On to the splashy waves of Marble Canyon Rapid, and rolling haystacks of Staircase Rapid. Next is Big Hummer, where a mound of water builds over boulders below the surface, and exits into a series of fun waves. Then comes Funnel Falls. At lower water levels Funnel feels like a waterfall, chuting through rocks below the horizon. At higher water, the Five-0 wave forms a big standing wave that feels like a roller coaster.


Through Surprise Rapid and Son of Surprise Rapid- both always bigger than they appear from above- and we come to the most infamous rapid of the canyon, Skull Rapid. Here, there is a critical move to the left to make, as most of the water plows into the Rock of Shock and either goes downstream or into an eddy carved into the cliff wall called the Room of Doom. This is the crux of the canyon, a class IV rapid at higher water. Just a few rapids remain, but the ride will be wild.


Rowing through Bowling Alley Rapid we approach Sock-it-to-me Rapid, my favorite. A few years ago I took my grandmother down the river, in her early 80’s. As we entered the rapid we accelerated, then stalled as the big curling wave stood the boat straight up in the air. Grandma emerged soaking wet and giggling, with a big smile on her face. She told me she hadn’t had that much fun in years!

On to Last Chance Rapid, we avoid the big domer in the center, and the river becomes peaceful again. The landscape begins to open, and the cliff swallows return to dart across the surface of the water, hunting for food. Not far is where the one and two day trip ends.




On the three-day trip, we meander through ten miles of mild water and enter Post Card Alley. This is a great place to capture photographs in the early evening glow of the Fisher Towers in the Professor Valley. Onion Creek is the first choice for camp, with good hiking and great views in the fading light. We camp under big cottonwood trees and spend our evening on one of the biggest beaches of this stretch.



The trip finishes with small splashy waves and incredible views as we pass Castle Valley and drop back into another canyon corridor. We have traveled just over 50 miles of river in three days, told stories, camped on the beach, and ran some really exciting whitewater. For those who haven’t experienced the awesome adventure of Westwater Canyon, don’t let another river season float by.



Last Minute Trip to Grand Canyon

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April 15-17 Grand Canyon trip still available!!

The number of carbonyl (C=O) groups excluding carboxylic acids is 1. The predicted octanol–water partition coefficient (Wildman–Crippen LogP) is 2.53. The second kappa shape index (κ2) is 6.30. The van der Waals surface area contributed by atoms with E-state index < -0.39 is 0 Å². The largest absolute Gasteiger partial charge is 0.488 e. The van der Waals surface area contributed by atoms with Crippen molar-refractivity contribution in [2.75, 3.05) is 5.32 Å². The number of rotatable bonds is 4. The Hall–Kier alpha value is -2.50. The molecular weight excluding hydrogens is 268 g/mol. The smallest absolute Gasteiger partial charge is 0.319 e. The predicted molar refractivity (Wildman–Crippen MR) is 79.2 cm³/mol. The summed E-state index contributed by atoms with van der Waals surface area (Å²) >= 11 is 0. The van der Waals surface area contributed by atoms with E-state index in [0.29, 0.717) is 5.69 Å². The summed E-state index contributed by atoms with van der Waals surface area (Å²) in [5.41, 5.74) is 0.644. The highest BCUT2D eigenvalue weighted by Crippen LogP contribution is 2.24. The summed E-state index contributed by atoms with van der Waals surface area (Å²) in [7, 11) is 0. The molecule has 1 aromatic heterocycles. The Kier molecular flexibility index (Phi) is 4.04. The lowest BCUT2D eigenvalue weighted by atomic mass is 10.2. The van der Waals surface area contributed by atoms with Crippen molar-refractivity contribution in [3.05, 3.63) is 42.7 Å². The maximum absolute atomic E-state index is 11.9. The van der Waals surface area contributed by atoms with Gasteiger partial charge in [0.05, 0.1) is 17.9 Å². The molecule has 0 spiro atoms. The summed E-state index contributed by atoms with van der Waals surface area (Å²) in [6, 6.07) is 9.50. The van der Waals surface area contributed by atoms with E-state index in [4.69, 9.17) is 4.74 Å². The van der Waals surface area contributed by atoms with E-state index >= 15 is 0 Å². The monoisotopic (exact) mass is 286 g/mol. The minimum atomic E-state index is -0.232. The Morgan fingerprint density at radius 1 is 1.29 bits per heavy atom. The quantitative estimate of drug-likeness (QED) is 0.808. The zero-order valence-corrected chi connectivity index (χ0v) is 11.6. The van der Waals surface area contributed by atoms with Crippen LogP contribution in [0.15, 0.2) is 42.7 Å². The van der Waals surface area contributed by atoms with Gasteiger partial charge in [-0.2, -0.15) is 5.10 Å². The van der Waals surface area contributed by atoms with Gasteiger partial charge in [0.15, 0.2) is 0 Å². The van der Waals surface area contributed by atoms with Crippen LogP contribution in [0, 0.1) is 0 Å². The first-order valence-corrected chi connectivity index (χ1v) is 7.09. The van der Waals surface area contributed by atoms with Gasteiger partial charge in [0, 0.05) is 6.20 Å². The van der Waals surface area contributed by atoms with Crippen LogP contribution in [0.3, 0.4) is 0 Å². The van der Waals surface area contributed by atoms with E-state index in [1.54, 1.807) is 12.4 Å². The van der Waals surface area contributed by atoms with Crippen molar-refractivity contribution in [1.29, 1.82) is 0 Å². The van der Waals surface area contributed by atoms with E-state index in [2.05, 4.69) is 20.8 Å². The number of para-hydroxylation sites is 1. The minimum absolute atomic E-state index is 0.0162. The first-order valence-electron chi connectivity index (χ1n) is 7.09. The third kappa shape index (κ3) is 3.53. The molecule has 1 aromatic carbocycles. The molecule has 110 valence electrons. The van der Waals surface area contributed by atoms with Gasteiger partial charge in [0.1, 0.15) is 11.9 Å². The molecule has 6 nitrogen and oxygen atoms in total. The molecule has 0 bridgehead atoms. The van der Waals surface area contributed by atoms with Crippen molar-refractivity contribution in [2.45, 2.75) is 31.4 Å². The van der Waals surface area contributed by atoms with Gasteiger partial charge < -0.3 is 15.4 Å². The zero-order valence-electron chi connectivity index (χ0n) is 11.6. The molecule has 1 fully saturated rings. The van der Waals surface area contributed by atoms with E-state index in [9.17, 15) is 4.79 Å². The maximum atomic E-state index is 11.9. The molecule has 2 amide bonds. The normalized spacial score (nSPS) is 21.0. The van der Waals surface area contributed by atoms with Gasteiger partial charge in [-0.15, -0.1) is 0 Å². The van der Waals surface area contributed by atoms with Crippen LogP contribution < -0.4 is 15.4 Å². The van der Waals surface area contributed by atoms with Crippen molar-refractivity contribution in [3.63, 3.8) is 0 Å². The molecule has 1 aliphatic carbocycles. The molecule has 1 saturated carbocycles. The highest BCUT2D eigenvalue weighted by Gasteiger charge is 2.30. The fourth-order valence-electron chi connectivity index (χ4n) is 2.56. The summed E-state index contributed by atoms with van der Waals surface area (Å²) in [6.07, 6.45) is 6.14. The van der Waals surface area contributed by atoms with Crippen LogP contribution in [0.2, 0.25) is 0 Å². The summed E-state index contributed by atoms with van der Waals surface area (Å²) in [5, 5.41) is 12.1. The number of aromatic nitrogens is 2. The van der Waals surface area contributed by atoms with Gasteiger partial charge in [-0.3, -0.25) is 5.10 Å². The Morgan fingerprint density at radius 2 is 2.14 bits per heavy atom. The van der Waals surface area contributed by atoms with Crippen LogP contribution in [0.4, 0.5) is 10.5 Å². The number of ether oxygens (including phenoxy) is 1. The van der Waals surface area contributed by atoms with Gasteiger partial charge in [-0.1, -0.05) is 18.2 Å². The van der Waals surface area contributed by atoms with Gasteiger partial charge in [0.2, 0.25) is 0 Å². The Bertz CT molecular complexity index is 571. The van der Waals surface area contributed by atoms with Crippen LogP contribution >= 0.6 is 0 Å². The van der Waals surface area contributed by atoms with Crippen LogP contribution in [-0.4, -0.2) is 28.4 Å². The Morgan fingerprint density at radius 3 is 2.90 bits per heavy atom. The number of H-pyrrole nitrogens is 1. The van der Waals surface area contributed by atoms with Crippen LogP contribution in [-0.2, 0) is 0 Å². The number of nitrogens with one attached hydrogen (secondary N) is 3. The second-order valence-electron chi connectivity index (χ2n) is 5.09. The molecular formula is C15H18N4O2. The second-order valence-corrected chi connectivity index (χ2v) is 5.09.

In the ideal world everyone would have the time to participate in a Grand Canyon trip that covers every bend, rapid, and side canyon hike. Unfortunately this world is not ideal, and not everyone enjoys camping for 7,8, 13, or more days that is necessary to see the entire canyon. This is where the short trip often referred to as the “Grand Canyon Ranch and Raft” or “Grand Canyon Multi-Sport” comes in.

Easy Logistics?

Yes, all inclusive from Las Vegas.

Scenic Flight?

Yes, Las Vegas to the Bar 10 Ranch on the North Rim right over the lower portion of the Grand Canyon.

A day at a working ranch?

Yes, horseback riding, skeet shooting, and hiking are some of the activities available at the Bar 10 Ranch. The crew at the ranch puts on a great variety show for nightly entertainment, and accommodation options include a covered wagon.

Helicopter Ride?

Yes, right to the bottom of the Grand Canyon where our rafts will be patiently waiting.

What about the rafting?

Although it is true that the biggest rapids are upstream, this section still holds 6 or 7 formidable rapids, great views and some nice hiking opportunities. It is a really nice introduction to rafting the Grand Canyon. The one night camping is done on a sandbar along the Colorado River.

Anything Else?

After lunch the last day you will board a Jet Boat and speed off the upper sections of Lake Mead that have flooded the lower Grand Canyon. Motor Coach transportation is provided back to Las Vegas.

How Long is this trip?

Our rowing/paddle trips are 4 days long. The Motorized option can be completed in 3-days. For pricing and dates please visit